Forrest: My apologies for misattributing what Curt said to you. Your
unconventional method of quoting wasn't clear to me.
>>Once you understand the difference between dynamic optimism and wishful
>>thinking, do you still disagree with D.O.? If so, what exactly do you
>Yes, I read it a couple years ago. Maybe
>choose a more descriptive name, like "Realistic Optimism" or such.
I think "Realistic Optimism" would elicit only a "huh?" from most people.
The reactions I have mostly heard to dynamic optimism have mostly been
positive, *especially* when accompanied by a brief explanation.
>Unfortunately, it is not perceived as more than wishful thinking
>by those who have not read a definition, Gary Stix for example. His
>infamous *Scientific American* report "Nanotechnology: Waiting for the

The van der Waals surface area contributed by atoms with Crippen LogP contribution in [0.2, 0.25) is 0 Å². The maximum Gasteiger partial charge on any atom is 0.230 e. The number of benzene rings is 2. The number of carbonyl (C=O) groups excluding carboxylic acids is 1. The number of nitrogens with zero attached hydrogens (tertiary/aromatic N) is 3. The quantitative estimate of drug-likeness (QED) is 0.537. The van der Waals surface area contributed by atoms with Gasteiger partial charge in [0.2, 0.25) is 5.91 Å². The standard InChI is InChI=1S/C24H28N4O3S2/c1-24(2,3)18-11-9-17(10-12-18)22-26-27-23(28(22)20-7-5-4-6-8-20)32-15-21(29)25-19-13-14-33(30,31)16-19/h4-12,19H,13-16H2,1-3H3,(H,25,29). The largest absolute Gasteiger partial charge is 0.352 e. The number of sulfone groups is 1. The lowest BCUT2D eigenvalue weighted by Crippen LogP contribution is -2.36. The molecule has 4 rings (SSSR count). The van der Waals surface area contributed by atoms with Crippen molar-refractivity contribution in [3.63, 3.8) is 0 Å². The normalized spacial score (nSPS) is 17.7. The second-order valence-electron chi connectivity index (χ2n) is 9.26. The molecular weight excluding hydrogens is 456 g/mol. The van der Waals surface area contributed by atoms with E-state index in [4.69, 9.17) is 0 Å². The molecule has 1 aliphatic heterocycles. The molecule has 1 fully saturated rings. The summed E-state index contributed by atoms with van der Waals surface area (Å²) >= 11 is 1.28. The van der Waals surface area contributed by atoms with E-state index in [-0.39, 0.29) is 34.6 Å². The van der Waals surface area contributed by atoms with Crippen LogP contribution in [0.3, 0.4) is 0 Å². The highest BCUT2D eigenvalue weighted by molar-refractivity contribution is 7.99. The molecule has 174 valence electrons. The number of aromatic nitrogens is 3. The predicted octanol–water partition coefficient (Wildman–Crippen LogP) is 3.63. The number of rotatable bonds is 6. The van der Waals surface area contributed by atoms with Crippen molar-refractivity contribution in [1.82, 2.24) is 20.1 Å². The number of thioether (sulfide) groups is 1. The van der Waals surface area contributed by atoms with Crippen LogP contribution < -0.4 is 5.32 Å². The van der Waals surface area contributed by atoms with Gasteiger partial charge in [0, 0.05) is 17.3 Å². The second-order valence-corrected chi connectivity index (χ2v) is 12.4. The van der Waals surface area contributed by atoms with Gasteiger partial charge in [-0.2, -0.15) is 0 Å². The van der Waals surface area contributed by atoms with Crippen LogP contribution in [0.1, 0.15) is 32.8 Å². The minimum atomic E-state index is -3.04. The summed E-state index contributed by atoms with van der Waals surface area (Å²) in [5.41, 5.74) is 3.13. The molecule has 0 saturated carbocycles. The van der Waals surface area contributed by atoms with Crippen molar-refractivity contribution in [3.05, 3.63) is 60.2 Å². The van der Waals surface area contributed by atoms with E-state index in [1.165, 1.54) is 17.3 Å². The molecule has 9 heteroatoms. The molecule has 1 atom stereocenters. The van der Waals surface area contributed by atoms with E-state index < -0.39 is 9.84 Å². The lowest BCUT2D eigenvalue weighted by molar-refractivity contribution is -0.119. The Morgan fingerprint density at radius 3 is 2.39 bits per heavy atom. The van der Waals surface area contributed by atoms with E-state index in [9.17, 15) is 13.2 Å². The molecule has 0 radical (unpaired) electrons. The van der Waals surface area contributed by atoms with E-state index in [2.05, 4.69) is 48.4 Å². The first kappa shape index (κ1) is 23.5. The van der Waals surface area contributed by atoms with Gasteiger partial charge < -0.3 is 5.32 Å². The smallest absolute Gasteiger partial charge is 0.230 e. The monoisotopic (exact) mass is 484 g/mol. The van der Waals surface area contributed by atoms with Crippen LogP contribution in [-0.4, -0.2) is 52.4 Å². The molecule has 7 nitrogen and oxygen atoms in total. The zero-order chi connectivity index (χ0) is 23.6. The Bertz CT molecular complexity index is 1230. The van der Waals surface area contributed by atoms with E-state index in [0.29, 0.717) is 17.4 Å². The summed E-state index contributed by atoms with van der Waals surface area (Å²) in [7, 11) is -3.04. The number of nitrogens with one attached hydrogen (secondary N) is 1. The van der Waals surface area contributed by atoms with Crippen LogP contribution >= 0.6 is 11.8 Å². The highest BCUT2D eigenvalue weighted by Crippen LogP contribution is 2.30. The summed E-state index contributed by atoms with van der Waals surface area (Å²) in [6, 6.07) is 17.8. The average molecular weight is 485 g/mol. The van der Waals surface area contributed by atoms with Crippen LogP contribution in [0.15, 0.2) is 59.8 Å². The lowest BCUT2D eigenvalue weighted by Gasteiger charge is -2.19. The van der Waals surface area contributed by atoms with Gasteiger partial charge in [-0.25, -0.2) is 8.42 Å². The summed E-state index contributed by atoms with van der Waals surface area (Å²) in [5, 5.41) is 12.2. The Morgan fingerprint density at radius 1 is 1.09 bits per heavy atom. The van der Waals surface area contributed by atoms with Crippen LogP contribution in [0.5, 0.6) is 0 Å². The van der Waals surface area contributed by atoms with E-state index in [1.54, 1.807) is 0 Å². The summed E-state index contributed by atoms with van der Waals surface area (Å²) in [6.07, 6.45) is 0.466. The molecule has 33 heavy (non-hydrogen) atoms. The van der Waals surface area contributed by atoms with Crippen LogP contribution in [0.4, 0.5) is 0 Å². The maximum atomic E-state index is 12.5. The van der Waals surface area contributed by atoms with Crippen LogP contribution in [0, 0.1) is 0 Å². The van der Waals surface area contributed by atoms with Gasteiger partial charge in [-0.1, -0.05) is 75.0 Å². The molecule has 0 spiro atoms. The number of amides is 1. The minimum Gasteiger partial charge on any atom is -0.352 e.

>Breakthroughs" (April, 1996) contains wording to the effect that "..the
>dynamic optimism school of technological forecasting..." which I am fairly
>sure he got from the Extro site.
Your first sentence above suggests a universal response. How many cases are
you basing that on? It does not match my experience, though my experience
usually involves using the term and explaining it. I'm not terrible
concerned about Stix's usage, since his whole article was an irresponsible
piece of slash-and-burn attack on nanotechnology. (Scientific American even
managed some kind of apology for Stix piece on the web, thanks to Ralph
Merkle's incisive response.)
Thanks for telling me about your experience with the term. I'd like to get
a better idea of whether you are talking about one or two cases or many. If
"dynamic optimism" really does produce a negative response according to
several people, I would have to consider renaming it. However, I wouldn't
rename it simple because some people occassionally misunderstand it, not
having ever read a definition or explanation. *That* can happen to any term.
Max More, Ph.D.
President, Extropy Institute: email@example.com, http://www.extropy.org
EXTRO 3 CONFERENCE on the future: http://www.extropy.org/extro3.htm